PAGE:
David Rubenstein: U.S. is losing its competitive edge

October 1, 2010: 9:23 AM ET

The Carlyle Group co-founder says the U.S. threatens to fall behind China, thanks to our growing deficit and government debt. Meanwhile, Treasury Secretary Tim Geithner downplays the threat of a looming trade war. China hedge fund

Ever since China's economy surpassed Japan's this past summer, speculation has escalated over when the country might take over the United States as the world's largest. The estimate has ranged from 2030 to 2035, the latter date being the one Carlyle Group co-founder David Rubenstein highlighted at a forum Wednesday in Washington DC of some of the day's biggest newsmakers.

Rubenstein says the U.S. faces the harsh possibility of losing some of its competitive edge amid the rapid rise of emerging economics – in particular, China. The U.S. overwhelmingly dominates the private equity and venture capital industries worldwide, the prominent investor notes. China and other emerging economies have become eager players and companies such as private equity firm Carlyle have increasingly been spending more time in these regions. To date, Carlyle has invested $3 billion in China, he says.

But several pressing factors are threatening America's competitive edge. Rubenstein lists huge deficits and government debt, high unemployment, and widening income disparities.

His remarks echo what other business executives have said recently.  In a report released by the World Economic Forum in August, the U.S. slipped two notches down the ranks of competitive economies – falling behind Sweden and Singapore, which rose to the No. 2 and No. 3 spots, respectively. Switzerland took the top spot.

The report, which combines economic data and a survey of more than 13,500 business executives, commended the U.S. for its innovation, excellent universities and flexible labor market. But what has hurt America's competitiveness, in particular, is the country's huge deficits and rising government debt. While China ranked far below the U.S. at No. 27, the Asian powerhouse outperformed all major developing economies.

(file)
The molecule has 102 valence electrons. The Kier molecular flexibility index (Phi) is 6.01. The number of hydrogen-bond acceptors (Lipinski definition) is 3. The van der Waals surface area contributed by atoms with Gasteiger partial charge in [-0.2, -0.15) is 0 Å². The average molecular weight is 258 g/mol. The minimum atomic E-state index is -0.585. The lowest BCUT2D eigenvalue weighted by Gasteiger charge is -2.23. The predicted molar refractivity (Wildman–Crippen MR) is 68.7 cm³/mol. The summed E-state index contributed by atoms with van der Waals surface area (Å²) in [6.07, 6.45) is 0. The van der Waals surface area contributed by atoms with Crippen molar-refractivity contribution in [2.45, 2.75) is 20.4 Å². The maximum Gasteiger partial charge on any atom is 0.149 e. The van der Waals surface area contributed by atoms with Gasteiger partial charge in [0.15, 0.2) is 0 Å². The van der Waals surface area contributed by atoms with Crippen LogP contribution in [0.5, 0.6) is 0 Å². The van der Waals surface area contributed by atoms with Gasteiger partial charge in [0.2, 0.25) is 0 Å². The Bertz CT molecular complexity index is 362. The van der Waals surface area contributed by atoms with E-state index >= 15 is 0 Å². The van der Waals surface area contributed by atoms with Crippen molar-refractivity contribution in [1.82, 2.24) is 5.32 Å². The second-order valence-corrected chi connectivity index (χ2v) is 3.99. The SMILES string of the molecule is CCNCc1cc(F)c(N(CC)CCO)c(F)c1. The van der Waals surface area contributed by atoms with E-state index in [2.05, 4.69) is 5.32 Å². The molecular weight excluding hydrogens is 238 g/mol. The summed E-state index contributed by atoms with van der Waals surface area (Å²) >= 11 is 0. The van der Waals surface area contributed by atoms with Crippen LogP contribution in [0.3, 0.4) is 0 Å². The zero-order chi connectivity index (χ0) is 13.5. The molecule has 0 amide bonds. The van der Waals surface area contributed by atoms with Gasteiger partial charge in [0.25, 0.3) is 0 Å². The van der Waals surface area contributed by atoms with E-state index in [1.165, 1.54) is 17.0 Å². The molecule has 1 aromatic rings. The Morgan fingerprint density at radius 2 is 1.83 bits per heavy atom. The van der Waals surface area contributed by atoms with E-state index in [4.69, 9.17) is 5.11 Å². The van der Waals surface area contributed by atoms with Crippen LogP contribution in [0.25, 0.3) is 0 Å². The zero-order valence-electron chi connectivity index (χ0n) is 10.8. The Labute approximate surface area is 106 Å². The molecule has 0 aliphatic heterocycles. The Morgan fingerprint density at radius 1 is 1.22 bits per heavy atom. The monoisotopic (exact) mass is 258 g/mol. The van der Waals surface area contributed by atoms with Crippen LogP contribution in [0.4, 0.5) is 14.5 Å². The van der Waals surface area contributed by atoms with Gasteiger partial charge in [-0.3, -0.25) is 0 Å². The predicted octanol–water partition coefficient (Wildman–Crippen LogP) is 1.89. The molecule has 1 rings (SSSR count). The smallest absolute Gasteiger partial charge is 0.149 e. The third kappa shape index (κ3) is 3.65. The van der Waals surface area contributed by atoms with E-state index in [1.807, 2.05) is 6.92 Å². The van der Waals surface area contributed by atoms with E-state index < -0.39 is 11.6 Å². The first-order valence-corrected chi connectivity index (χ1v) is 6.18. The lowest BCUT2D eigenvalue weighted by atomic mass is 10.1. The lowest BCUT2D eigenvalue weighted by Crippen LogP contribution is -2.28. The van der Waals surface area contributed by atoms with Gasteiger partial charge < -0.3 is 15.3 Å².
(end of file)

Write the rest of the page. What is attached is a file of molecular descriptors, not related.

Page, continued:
"We have to recognize as Americans that we're not going to be as dominant a force in the global economy as we have been," Rubenstein says, adding that unless the U.S. lowers its debts and deficits, improves joblessness and narrow widening income gaps, future generations will have a lower quality and less affluent lifestyle.

Facing the inevitable decline

Rubenstein couldn't have been more straight-to-the point about the depths of America's economic turmoil. But perhaps more important, he points out that it's virtually inevitable that China and even India might eventually surpass the U.S. economy – simply because they're just bigger, not necessarily richer.

As far as income per capita, America boasted $42,240 last year, while Japan came close at $37,800. For its size, China has made incredible progress in raising individual incomes. However, the country lags far behind at just under $3,600. Even if China tops America's economy, income per capita will still trail far behind.

And while America's economic woes are deep, China must overcome a plethora of issues. This include everything from a shortage of workers in their prime working age of 20 to 35-year-olds, as well as escalating costs of growth as demand rises for cleaner air and water. Also, China's leaders know all too well its export-led economy is unsustainable without enacting more policies, such as better health care, to encourage its citizens to save less and consume more.

And the latest concern for China is what appears to be a trade and currency war escalating with the U.S. On Wednesday, the House of Representatives passed legislation that would essentially allow the U.S. to impose tariffs with the aim of helping American companies compete. This comes amid charges from lawmakers who argue China's currency is unfairly cheap.

"We're not going to have a trade war, we're not going to have a currency war," says U.S. Treasury Secretary Timothy Geithner during an interview with New York Times reporter David Leonhardt at the Washington forum.  Though Geithner shunned such characterizations of the legislation, he added that doesn't necessarily mean he disagrees with it.

No doubt China and the U.S. are increasingly going head to head. And while China may very well land the top spot by 2035, each country faces incredible economic hurdles. How China and the U.S. deals with them will not just impact their own countries, but also each other's.

See also:

Carlyle's Rubenstein: Hey, put your hand down

China to dominate in 2030? Maybe not

House passes bill aimed at Chinese currency

A Chinese stake in GM? Bravo!

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About This Author
Nin-Hai Tseng
Nin-Hai Tseng
Writer, Fortune

Nin-Hai Tseng covers economics and finance. Before joining Fortune, Tseng was a reporter at The Orlando Sentinel and a public affairs associate at GE. She holds an MPA from Columbia University and a BS in Journalism from the University of Florida. She lives in New York City.

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